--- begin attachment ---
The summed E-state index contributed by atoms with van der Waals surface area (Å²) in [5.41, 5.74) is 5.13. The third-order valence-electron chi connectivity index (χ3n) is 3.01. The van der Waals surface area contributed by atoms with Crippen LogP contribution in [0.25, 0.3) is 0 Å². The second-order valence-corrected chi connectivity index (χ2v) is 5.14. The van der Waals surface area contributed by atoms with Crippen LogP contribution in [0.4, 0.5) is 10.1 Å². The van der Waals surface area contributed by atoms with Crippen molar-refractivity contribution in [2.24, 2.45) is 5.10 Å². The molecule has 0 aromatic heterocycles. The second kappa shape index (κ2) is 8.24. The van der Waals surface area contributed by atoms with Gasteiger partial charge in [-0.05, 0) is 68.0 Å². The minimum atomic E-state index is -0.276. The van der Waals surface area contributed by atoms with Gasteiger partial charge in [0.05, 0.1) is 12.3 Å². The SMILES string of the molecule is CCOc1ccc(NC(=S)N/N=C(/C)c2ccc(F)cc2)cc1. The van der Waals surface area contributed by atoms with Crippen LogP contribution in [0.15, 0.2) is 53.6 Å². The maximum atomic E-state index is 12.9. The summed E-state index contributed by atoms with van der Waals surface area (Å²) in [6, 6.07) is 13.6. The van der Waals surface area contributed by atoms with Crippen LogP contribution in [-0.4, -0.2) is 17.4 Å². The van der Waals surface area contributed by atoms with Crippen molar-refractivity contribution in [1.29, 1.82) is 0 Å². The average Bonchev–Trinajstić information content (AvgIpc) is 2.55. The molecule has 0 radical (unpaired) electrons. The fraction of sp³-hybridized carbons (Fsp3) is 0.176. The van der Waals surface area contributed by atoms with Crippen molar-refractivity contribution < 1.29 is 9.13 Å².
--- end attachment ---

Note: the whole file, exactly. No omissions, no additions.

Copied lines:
The summed E-state index contributed by atoms with van der Waals surface area (Å²) in [5.41, 5.74) is 5.13. The third-order valence-electron chi connectivity index (χ3n) is 3.01. The van der Waals surface area contributed by atoms with Crippen LogP contribution in [0.25, 0.3) is 0 Å². The second-order valence-corrected chi connectivity index (χ2v) is 5.14. The van der Waals surface area contributed by atoms with Crippen LogP contribution in [0.4, 0.5) is 10.1 Å². The van der Waals surface area contributed by atoms with Crippen molar-refractivity contribution in [2.24, 2.45) is 5.10 Å². The molecule has 0 aromatic heterocycles. The second kappa shape index (κ2) is 8.24. The van der Waals surface area contributed by atoms with Gasteiger partial charge in [-0.05, 0) is 68.0 Å². The minimum atomic E-state index is -0.276. The van der Waals surface area contributed by atoms with Gasteiger partial charge in [0.05, 0.1) is 12.3 Å². The SMILES string of the molecule is CCOc1ccc(NC(=S)N/N=C(/C)c2ccc(F)cc2)cc1. The van der Waals surface area contributed by atoms with Crippen LogP contribution in [0.15, 0.2) is 53.6 Å². The maximum atomic E-state index is 12.9. The summed E-state index contributed by atoms with van der Waals surface area (Å²) in [6, 6.07) is 13.6. The van der Waals surface area contributed by atoms with Crippen LogP contribution in [-0.4, -0.2) is 17.4 Å². The van der Waals surface area contributed by atoms with Crippen molar-refractivity contribution in [1.29, 1.82) is 0 Å². The average Bonchev–Trinajstić information content (AvgIpc) is 2.55. The molecule has 0 radical (unpaired) electrons. The fraction of sp³-hybridized carbons (Fsp3) is 0.176. The van der Waals surface area contributed by atoms with Crippen molar-refractivity contribution < 1.29 is 9.13 Å².